Let's get right down to it.   Rick pulls a gun on the people in town, especially Deanna, who are trying to talk him out of killing Pete.   This after Pete nearly kills Rick, after Rick tells Pete he's not going to let business continue as usual for Pete and Jessie, which is to say, Pete beating Jessie to the point of at one time leaving her unconscious and bleeding on the floor.   Deanna knows most, maybe all of this, but she can't go along with Rick killing Pete - her policy and therefore that of Alexandria is bad guys are exiled not killed.

But Carl at first tries to stop his father, and Michonne indeed stops him by knocking him out cold from behind.   Why did Michonne do that?   And what was motivating Carl?   The only conceivable explanation is that neither want their life in the town to be disrupted - neither wants their group to be thrown out of the town - because of Deanna's reaction to what Rick was about to do.  Both Carl and Michonne - unlike Carole - desperately want to stay and live in this town.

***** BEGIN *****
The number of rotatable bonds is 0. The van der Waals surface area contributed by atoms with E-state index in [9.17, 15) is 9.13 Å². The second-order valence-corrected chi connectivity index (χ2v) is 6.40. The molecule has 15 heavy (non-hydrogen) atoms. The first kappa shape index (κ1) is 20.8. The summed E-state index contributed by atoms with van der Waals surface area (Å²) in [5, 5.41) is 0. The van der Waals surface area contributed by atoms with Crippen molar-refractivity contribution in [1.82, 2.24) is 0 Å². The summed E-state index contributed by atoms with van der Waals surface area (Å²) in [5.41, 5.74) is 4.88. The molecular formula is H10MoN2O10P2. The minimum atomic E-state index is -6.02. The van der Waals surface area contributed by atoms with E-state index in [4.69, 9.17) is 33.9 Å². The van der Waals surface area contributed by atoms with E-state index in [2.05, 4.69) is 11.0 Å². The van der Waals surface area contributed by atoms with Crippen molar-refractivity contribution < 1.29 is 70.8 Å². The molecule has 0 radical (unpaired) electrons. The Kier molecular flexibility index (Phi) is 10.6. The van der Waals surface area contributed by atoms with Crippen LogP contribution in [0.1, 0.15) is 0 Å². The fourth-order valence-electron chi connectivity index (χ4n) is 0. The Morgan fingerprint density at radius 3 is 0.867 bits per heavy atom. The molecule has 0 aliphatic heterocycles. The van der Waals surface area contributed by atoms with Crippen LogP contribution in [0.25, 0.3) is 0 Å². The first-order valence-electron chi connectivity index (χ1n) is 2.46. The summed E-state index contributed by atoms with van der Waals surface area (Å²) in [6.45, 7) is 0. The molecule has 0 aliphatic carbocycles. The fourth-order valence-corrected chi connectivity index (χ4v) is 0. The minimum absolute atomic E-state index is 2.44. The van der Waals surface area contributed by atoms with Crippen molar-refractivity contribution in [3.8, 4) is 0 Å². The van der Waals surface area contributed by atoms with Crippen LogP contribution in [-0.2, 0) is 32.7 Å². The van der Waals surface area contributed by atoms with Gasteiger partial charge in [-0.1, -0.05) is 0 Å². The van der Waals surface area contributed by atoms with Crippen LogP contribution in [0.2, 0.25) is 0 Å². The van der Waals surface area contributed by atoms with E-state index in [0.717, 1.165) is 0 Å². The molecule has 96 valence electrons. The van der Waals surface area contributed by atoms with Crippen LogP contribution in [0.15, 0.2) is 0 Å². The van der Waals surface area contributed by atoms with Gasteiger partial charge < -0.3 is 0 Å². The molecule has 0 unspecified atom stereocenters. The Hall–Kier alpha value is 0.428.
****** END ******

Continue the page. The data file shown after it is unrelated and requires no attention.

But does that make their reaction to Rick right?  Carl may in fact have tried to warn his father about Michonne's attack - it sounded like he was calling out to him to warn him - and I think his instincts at that moment were in fact correct.  Because: Rick was right to want to kill Pete and Deanna was wrong.  Yes, a surgeon is very valuable, and it's good not to have to kill wrongdoers, but Pete in his brutality was a step away from killing Jessie - as Rick rightly says - and in that brutal world in which they live, exiling would have left him still a danger to return and kill Jessie and who knows how many else, assuming that he would have even allowed himself to go quietly.